And For Her Next Stunt . . .

The book was called First Time Around the World. As if there might be a second or third time I embarked on such a journey. I could barely fathom planning a year of travels, let alone actually making it happen, so once would definitely be enough for me.

Having lived with myself for thirty-six years now, I don’t think my love of “big” trips is a fad. “Maybe one day you’ll travel for a week at a time, like most people,” my mother said after I returned from my most recent travels. “Mmmm,” I responded, wondering if one week in a place would ever be enough.

It surely doesn’t help that I have a proclivity toward travel-based memoirs. And people don’t tend to write about their week-long sojourns. My heart speeds up when I head into the travel writing section of the bookstore. Tales of a Female Nomad, Vagabonding, One Year Off. On this balmy Saturday I spent more than an hour on a beach towel with my nose tucked into An Embarrassment of Mangoesa couple’s tale of their two year hiatus sailing the Caribbean. I read with great interest the money part–how they figured out what it would cost. But then I realized they took this trip nearly twenty years ago.

Speaking of outdated numbers, my copy of First Time Around the World is seven years old. Yes, me, the girl who loves getting rid of stuff, has actually held onto a book for seven years. Thanks to the wonders of the internet, though, I can now find more accurate figures for this supposed trip. And just today it hit me: the money my father has saved for my wedding could fund an entire year of traveling. One day versus an entire year. Need I say more? Yes. I probably need to say, “Oh Daddy dearest . . . about that wedding money . . . ”

I called him just now. “That would be a little drastic,” he told me.

But here’s the thing: I’ve got three years. I’m thinking a year around the world will be my fortieth birthday gift to myself–not from Dad, but from me. So my plan is to save that chunk of money.

Or I can look at it this way: I’ve got three years to convince my father that visiting places he’s probably never heard of is going to make his first-born a lot happier than spending all that money on a one day event that, most brides say, goes by so fast they don’t remember much of it at all.

The Things People Say

“Are you independently wealthy?” he asked.  It’s sad that people think in order to live the life I do, I must be independently wealthy.  “No,” I said.  “I just choose work and manage my money in such a way that I can do what I want.”  I wasn’t going to get into it any further with this guy.  I could see he could not at all relate to what I was saying.  Most men of a certain generation can’t.  I don’t fault them – they grew up at a time when people married young and therefore had a family to support, a home to pay a mortgage on.  Sometimes I’ll say, “Well, I don’t have a family or a mortgage,” to try to explain to these men how I can do this.  But I’ve stopped saying that recently because I know people with families and mortgages can follow their hearts, too.

I’m used to the money questions because I have a father of that same generation.  He got married at 25, and by the time he was my age he had three kids and was building a house for what would eventually become a family of seven.  It seems that money is the language is which these guys speak.  Their language also involves security, and thoughts of the future – the very far-off future. It’s not that I don’t care about my far-off future.  I’m just not going to let those thoughts stop me from doing what I want to do now.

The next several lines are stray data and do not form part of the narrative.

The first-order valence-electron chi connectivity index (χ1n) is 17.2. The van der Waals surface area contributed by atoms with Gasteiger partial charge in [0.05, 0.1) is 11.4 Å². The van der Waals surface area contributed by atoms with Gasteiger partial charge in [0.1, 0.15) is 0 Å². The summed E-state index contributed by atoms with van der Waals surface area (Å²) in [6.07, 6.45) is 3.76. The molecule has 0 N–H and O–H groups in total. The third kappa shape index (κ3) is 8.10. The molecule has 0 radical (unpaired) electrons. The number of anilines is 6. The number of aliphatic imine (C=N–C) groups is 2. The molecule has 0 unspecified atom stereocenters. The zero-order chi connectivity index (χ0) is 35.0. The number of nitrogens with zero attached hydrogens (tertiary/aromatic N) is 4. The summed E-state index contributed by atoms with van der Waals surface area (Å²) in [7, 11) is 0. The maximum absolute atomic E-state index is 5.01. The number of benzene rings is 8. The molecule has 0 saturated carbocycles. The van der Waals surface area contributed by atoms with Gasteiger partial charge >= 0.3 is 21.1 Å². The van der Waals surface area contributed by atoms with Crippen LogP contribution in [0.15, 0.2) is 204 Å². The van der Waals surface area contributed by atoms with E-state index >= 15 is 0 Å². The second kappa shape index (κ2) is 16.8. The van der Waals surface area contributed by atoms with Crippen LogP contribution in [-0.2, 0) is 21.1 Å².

Though I know I don’t have to justify my life to my father, I like the guy and can’t help but share things with him.  I just hope I don’t give him a heart attack.  I used to ensure I wasn’t the one who killed him by telling my ideas to my mother first.  She would then present them to him and handle the brunt of his shock.  Now I try to prevent his imminent death by preparing him for the inevitable changes I will make.  When he gets excited about a new job I’ve taken up, he’ll say something like, “Oh – it sounds like you really like this.  Maybe you’ll stick with this one, huh?”  “Dad – you know the minute you say that I’m going to quit, so don’t get your hopes up,” I’ll respond. I’m not sure whether he’s adjusted or if I’ve just gotten better at handling his reactions and worries about me.

“I don’t know what your relationship is with your father, but as a father myself, I just feel I should tell you that  they’ll come a time when you won’t be able to just up and go wherever you want,” said a man of my father’s generation to me the other day. He was dancing around what he really wanted to say: Has someone told you you need to save for retirement?  I was in a room full of folks who had worked for 30+ years and were now “enjoying” their retirement.  I got the feeling a lot of them didn’t enjoy their working lives nearly as much.  I was the youngest one there by 25 years I’d guess.  “I put money away,” I told this dear man.  “I have money saved for retirement.  I have health insurance, and disability insurance.”  His face gave away his surprise.  I told him my dad is adjusting to my way of life.  “Well, he’s doing a good job,” he said.  As in, “Thank God someone told you…”

I know these folks don’t mean to burst my bubble.  And they don’t anymore.  That’s because Barbara Winter’s words from her book Making A Living Without A Job have stuck with me: basically that people who don’t know a lot about something are usually it’s biggest critics.  But that doesn’t mean you don’t talk to these people.  It just means that if I’m talking to a guy who worked 30 years in the same job, he might not have a clue as to what to say to me.  Or his advice might be completely off base.  Or might be coming from a place so very different from where I am in life.  And as long as I recognize it as such, it doesn’t stop me.